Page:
We’ve been expecting this album for 5 years. A lustrum in which Kieran Hebden hasn´t stopped creating for a single bit…. The Exchange Sessions, Tongues, NYC…. all collaborations with free-jazz drummer Steve Reid, a 12″ vinyl with his friend Burial, a song for Quantum of Solace’s OST with David Arnold….. as if he couldn’t find the next inspiration for his usually “harmonious” solo albums.
Once considered as the “enfant terrible” of the British electro scene, one of those “talented young artists”, his style and identity have ended up being diluted in the sea of unclassified musicians (although in England anyone that excels a minimum is automatically “talented”). Unclassified in the electro universe, but who needs a tag when you can stand out in so may different (yet connected) styles?
If a few weeks ago we catalogued Avner’s “Lyssna” as a retro-futuristic travel to Blade Runner’s land, today we shall consider Four Tet’s latest album as a hippy trip to an uncertain futuristic utopia.
There is Love in You is a proof of Hebden’s talent as a dreamcatcher and emotion-teller. Nine tracks varying in length from the 12 seconds “Pablo’s Heart” to the great nine minutes of the first single “Love Cry”, a psychedelic folk crossing pouring love into our lifes (if we could recreate the rave-tribal spirit from the 90s around some kind of new electro…. that would be Four Tet’s…. without any acid needed).
But despite being a great introspective album, TILIY can’t match Four Tet’s previous solo albums. It sounds even more purified and calculated than Everything Ecstatic or Rounds, well…. the acoustics are still there, the guitar loops and cymbals too but there is less room for “finding himself” and more minutes about “this is who I am” , which is not necessarily better. Seems like the more time he spends mixing, collaborating & producing other artists, the less spontaneous and refreshing his sounds become. Maybe too reflexive and impeccable for an album filled with references from the 90s…. Orbitals, Underworlds, UNKLEs… the glorious days of British electro history.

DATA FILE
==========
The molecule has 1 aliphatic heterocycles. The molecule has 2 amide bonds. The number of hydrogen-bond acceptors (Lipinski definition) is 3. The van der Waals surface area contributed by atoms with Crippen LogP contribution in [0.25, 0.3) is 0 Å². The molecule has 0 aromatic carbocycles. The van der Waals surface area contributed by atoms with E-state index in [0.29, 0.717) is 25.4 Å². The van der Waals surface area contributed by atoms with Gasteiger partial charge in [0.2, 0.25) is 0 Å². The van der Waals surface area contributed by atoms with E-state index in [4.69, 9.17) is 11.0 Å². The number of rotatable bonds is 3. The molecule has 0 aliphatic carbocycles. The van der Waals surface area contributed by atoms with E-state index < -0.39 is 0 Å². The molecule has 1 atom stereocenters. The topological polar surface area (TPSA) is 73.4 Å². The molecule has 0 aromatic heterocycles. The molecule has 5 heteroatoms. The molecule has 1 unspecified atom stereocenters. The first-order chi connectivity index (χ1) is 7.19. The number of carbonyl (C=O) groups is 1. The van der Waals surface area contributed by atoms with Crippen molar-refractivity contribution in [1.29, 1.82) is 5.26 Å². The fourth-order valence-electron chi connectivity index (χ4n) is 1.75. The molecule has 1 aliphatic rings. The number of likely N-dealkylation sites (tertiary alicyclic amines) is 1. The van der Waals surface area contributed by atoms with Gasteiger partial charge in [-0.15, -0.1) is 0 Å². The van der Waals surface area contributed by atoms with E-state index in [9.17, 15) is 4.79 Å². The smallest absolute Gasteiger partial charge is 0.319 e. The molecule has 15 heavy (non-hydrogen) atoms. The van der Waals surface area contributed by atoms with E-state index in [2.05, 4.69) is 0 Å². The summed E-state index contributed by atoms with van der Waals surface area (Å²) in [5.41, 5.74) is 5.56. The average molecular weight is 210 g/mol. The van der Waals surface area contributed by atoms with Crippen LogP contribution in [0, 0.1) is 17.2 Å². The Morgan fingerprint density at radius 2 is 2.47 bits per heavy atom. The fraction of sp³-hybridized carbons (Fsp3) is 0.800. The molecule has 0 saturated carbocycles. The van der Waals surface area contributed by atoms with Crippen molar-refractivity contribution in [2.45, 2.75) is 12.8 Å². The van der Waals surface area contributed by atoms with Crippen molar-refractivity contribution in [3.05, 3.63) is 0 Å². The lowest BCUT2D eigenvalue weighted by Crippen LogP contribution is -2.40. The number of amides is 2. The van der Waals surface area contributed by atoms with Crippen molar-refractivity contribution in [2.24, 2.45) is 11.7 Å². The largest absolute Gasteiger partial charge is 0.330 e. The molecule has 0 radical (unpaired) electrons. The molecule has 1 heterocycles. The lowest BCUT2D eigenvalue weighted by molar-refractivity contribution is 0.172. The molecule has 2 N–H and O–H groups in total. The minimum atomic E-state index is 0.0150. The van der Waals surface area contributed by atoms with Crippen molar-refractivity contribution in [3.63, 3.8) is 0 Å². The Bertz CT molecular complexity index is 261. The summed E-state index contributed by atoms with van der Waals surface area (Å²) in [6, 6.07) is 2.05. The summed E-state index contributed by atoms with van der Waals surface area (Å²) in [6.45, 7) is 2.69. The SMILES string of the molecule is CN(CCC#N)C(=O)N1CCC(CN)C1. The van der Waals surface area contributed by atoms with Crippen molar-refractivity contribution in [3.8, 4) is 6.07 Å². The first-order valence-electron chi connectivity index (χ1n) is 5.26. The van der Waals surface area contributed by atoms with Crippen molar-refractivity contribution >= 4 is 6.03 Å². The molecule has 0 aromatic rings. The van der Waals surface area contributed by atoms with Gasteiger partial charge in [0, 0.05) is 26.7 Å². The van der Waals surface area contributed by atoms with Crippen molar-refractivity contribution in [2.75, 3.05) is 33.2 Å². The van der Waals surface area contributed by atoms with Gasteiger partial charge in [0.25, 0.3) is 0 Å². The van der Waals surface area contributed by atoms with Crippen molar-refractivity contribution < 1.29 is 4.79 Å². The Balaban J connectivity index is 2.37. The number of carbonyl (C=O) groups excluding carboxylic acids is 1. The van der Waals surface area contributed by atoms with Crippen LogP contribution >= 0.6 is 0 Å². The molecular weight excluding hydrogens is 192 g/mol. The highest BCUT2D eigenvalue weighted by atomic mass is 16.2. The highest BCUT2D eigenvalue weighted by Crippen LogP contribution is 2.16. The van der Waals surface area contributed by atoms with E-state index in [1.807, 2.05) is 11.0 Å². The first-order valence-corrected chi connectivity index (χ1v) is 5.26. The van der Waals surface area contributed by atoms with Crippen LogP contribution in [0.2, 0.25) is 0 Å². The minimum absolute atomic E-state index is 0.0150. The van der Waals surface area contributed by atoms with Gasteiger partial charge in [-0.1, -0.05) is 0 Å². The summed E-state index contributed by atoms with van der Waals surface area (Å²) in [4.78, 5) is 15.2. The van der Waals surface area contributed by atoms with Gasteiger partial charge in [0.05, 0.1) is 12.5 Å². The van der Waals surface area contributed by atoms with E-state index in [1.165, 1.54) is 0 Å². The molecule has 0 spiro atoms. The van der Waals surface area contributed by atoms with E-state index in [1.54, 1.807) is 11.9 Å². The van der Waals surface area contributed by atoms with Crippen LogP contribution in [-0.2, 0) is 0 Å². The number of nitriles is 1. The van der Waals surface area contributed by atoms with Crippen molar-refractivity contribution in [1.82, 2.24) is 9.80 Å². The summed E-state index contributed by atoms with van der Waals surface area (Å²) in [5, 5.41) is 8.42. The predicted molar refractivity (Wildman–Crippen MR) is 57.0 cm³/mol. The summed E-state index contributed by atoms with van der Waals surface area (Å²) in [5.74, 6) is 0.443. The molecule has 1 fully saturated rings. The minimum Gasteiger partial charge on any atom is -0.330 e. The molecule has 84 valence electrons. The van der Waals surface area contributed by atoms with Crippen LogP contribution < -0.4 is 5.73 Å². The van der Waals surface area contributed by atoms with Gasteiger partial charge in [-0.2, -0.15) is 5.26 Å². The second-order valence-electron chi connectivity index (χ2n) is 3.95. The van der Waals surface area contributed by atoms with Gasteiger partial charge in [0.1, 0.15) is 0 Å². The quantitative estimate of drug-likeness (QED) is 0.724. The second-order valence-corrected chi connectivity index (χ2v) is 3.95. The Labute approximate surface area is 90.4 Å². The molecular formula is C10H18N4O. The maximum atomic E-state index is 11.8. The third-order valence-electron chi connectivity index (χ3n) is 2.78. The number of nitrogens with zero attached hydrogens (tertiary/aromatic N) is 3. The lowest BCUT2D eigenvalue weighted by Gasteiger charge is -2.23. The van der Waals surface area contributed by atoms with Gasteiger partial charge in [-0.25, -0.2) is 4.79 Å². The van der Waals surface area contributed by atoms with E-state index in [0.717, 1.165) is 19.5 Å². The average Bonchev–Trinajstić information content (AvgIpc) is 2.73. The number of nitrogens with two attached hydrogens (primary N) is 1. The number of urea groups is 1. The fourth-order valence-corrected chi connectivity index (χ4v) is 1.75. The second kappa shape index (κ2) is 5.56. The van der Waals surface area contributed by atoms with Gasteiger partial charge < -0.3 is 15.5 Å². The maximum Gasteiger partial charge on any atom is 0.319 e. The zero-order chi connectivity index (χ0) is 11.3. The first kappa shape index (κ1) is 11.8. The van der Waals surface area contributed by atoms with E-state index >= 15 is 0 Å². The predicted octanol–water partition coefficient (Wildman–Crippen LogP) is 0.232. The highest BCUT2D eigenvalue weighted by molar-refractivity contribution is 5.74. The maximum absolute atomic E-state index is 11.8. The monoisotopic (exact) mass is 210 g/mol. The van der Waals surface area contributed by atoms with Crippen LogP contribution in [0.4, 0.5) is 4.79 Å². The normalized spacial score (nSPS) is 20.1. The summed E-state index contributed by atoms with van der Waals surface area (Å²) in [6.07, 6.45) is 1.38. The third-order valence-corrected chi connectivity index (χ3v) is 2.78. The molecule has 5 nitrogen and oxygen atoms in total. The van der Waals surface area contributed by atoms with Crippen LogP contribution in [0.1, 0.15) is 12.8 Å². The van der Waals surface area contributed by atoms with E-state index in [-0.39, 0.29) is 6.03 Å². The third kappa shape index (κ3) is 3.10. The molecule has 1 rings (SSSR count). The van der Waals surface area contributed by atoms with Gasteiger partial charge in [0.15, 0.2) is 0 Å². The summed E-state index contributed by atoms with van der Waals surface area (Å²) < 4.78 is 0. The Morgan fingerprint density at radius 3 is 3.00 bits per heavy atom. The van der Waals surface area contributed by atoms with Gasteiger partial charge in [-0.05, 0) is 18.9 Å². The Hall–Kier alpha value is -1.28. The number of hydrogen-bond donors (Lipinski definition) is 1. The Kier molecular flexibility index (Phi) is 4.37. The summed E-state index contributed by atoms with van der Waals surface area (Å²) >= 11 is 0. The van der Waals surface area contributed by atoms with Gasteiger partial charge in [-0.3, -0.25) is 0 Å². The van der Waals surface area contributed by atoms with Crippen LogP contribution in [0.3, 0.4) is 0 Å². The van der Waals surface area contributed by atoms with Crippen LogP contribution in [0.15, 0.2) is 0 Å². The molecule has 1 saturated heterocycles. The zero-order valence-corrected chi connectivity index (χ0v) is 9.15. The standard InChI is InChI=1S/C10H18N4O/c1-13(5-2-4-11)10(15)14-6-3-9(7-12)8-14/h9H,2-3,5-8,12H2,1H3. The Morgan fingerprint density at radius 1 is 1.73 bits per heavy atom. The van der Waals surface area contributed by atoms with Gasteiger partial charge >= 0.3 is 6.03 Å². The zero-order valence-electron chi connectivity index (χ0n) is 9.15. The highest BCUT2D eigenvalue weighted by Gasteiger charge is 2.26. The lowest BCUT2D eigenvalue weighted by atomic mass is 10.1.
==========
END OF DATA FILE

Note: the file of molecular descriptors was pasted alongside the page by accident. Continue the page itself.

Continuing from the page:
Despite always flirting with the dancefloor Four Tet has always kept us dribbling for more accelerated tunes, some of his maxis like “Ringer” confuse us and keep us dreaming about his potential, anyway… real happiness can’t be reached with techno or house unless smiley substances are around, but with Four Tet’s albums you always have an antidote for those low days.